Martin Marinos completed his Ph.D. in Communication at the University of Pittsburgh in August 2016. His research areas of specialization include transnational media history, political economy of media, socialist mass communication, media production studies and media populism.
Drawing on a multi-method approach that engages with archival sources and oral interviews with journalists, media managers, and politicians, his dissertation, and now book project, Free to Hate: The Liberalization of Socialist Mass Media in post-1989 Bulgaria, examines how the liberalization of Eastern European socialist media facilitated the growth of far-right political movements. The first part of Free to Hate is a media history that describes how mass communication and especially the new medium of television intervened in the cultural and political changes that accompanied post-Stalinist socialism. The second part of his manuscript examines the transformations that brought in the global corporate media monopolies after the changes of 1989. He argues that one of the most detrimental outcomes of this degenerated media field is the proliferation of racist rhetoric against the Roma and Muslim minorities and more recently against the Syrian refugees trying to enter “Fortress Europe” through the Balkan route. Thus, the goal of the project is twofold: to problematize the almost complete omission of the legacy of socialist media within mainstream Anglo-American media histories and to explain the affinity between right-wing populism, a phenomenon ubiquitous beyond the border of the former “Iron Curtain,” and global media.
His work has appeared in Digital Icons: Studies in Russian, Eurasian and Central European Media, Communication, Capitalism and Critique, Global Media Journal, Social History, Radical Philosophy, Advances in the History of Rhetoric and other publications. In the past ten years he has taught a wide variety of courses including “Global Media,” “Introduction to Global Studies,” “Social Media,” “Introduction to Communication,” “International Communication,” “Public Speaking,” “Public Relations.” During his postdoctoral fellowship at the Harriman Institute he will teach “Global Media” at the School of International and Public Affairs.
Postdoctoral Research ScholarColumbia University212 854-4623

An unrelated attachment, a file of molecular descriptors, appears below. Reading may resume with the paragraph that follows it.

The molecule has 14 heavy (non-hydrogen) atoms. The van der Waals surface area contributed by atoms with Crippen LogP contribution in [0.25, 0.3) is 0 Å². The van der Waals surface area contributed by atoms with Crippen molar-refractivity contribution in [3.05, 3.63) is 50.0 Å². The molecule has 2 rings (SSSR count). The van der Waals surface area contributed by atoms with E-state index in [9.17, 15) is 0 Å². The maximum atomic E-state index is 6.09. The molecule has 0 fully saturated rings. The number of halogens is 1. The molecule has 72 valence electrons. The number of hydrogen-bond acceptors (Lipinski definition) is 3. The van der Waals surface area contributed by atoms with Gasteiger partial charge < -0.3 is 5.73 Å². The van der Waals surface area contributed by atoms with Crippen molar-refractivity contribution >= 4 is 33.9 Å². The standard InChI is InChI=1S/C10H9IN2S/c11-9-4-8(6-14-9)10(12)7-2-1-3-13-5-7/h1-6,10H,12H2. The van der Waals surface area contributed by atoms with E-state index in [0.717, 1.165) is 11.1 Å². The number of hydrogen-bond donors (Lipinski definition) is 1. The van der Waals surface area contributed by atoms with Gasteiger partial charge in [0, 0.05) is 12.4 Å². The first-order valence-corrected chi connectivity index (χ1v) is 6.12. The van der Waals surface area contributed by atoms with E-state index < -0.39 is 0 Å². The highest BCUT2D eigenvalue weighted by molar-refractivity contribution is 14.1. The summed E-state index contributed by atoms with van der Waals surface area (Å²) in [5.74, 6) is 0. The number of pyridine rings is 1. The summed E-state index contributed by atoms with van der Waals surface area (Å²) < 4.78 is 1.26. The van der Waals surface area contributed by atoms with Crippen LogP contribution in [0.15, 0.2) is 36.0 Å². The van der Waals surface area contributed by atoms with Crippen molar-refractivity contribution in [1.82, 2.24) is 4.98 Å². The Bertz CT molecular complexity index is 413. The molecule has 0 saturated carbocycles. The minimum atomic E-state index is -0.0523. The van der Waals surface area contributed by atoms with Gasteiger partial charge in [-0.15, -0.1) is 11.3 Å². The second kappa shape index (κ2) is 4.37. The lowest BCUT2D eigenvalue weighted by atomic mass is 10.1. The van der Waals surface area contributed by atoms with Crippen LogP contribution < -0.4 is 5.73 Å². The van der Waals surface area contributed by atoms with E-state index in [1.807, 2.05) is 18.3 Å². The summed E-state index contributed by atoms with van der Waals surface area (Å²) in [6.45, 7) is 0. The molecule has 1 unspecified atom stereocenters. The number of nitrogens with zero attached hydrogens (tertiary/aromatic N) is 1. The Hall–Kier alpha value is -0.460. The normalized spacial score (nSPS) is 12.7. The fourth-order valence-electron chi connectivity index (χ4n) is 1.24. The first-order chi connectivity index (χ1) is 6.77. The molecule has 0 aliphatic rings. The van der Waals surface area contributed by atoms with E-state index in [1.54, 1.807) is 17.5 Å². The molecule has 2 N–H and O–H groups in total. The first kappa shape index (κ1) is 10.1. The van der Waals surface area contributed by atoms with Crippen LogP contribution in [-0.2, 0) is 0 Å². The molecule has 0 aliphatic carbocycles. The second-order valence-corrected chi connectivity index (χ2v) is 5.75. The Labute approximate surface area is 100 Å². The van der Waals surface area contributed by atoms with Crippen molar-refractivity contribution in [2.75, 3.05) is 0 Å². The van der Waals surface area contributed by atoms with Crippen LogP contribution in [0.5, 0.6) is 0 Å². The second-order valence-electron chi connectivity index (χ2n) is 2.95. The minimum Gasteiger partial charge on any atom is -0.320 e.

Maria Ratanova completed her Ph.D. in Slavic Literature at Harvard University in May 2016. She specializes in the history of the Russian avant-garde.Her dissertation is titled “The Soviet Political Photomontage of the 1920s: The Case of Gustav Klucis.” In this project she explores the origins of this particular trend of the Soviet Constructivism, its modernist message and political underpinnings, as well as its complex interrelationships with avant-garde tendencies in poetry, theater, and film in the 1920s.She argues that Soviet political photomontage, often perceived as an aesthetic compromise to meet the needs of a mass audience, was in fact an iconoclastic and provocative genre—the result of the Constructivists’ search for an analytical art form to interpret modern political reality. She believes that Soviet political photomontage, born around the time of Lenin’s death in 1924, was a response both to the tyranny of the emerging Lenin cult and the grip of the realist painting tradition employed by artists in the 1920s and 1930s to support and promote the cult of the communist leader. She focuses in particular on the work of Gustav Klucis, a Latvian artist, who became a pioneer of Soviet political photomontage. As a postdoctoral scholar at the Harriman Institute, Maria Ratanova will expand her research into the 1930s, and turn her dissertation into a monograph.During her time at Harvard Ratanova taught courses on art and politics in Russia and Eastern Europe, the 20th-century post-realist novel in Eastern Europe, and the Western art tradition since the Renaissance.Maria Ratanova is also a dance critic and historian. Her research has appeared in the anthologies: Modernism in Kyiv: Jubilant Experimentation (Toronto, 2010), Avant-Garde and Theater of the 1910s-1920s (Avangard i teatr 1910-1920kh godov, Moscow, 2008), Russian Arts and Culture Abroad: 1917-1939 (Khudozhestvennaya kul’tura russkogo zarubezhia: 1917-1939, Moscow, 2008), as well as other publications.